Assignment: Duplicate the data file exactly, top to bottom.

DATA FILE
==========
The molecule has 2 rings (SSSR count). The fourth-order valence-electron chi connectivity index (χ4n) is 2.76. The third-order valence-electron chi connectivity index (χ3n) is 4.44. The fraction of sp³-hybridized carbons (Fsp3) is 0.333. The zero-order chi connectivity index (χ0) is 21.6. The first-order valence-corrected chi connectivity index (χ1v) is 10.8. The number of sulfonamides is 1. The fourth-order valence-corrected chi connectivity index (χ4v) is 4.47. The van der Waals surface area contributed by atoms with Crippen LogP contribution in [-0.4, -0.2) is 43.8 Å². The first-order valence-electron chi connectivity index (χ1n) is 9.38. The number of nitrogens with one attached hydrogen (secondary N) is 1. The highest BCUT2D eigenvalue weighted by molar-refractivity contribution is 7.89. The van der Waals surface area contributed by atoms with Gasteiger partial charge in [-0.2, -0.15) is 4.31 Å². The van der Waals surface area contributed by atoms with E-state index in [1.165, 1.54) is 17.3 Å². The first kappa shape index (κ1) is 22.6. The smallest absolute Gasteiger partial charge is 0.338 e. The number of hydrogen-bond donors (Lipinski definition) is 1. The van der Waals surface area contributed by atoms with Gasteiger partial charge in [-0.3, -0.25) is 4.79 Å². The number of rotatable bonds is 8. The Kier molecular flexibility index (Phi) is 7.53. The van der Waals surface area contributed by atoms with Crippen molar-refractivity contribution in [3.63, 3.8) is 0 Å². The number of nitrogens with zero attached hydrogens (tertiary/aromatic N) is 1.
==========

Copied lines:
The molecule has 2 rings (SSSR count). The fourth-order valence-electron chi connectivity index (χ4n) is 2.76. The third-order valence-electron chi connectivity index (χ3n) is 4.44. The fraction of sp³-hybridized carbons (Fsp3) is 0.333. The zero-order chi connectivity index (χ0) is 21.6. The first-order valence-corrected chi connectivity index (χ1v) is 10.8. The number of sulfonamides is 1. The fourth-order valence-corrected chi connectivity index (χ4v) is 4.47. The van der Waals surface area contributed by atoms with Crippen LogP contribution in [-0.4, -0.2) is 43.8 Å². The first-order valence-electron chi connectivity index (χ1n) is 9.38. The number of nitrogens with one attached hydrogen (secondary N) is 1. The highest BCUT2D eigenvalue weighted by molar-refractivity contribution is 7.89. The van der Waals surface area contributed by atoms with Gasteiger partial charge in [-0.2, -0.15) is 4.31 Å². The van der Waals surface area contributed by atoms with E-state index in [1.165, 1.54) is 17.3 Å². The first kappa shape index (κ1) is 22.6. The smallest absolute Gasteiger partial charge is 0.338 e. The number of hydrogen-bond donors (Lipinski definition) is 1. The van der Waals surface area contributed by atoms with Gasteiger partial charge in [-0.3, -0.25) is 4.79 Å². The number of rotatable bonds is 8. The Kier molecular flexibility index (Phi) is 7.53. The van der Waals surface area contributed by atoms with Crippen molar-refractivity contribution in [3.63, 3.8) is 0 Å². The number of nitrogens with zero attached hydrogens (tertiary/aromatic N) is 1.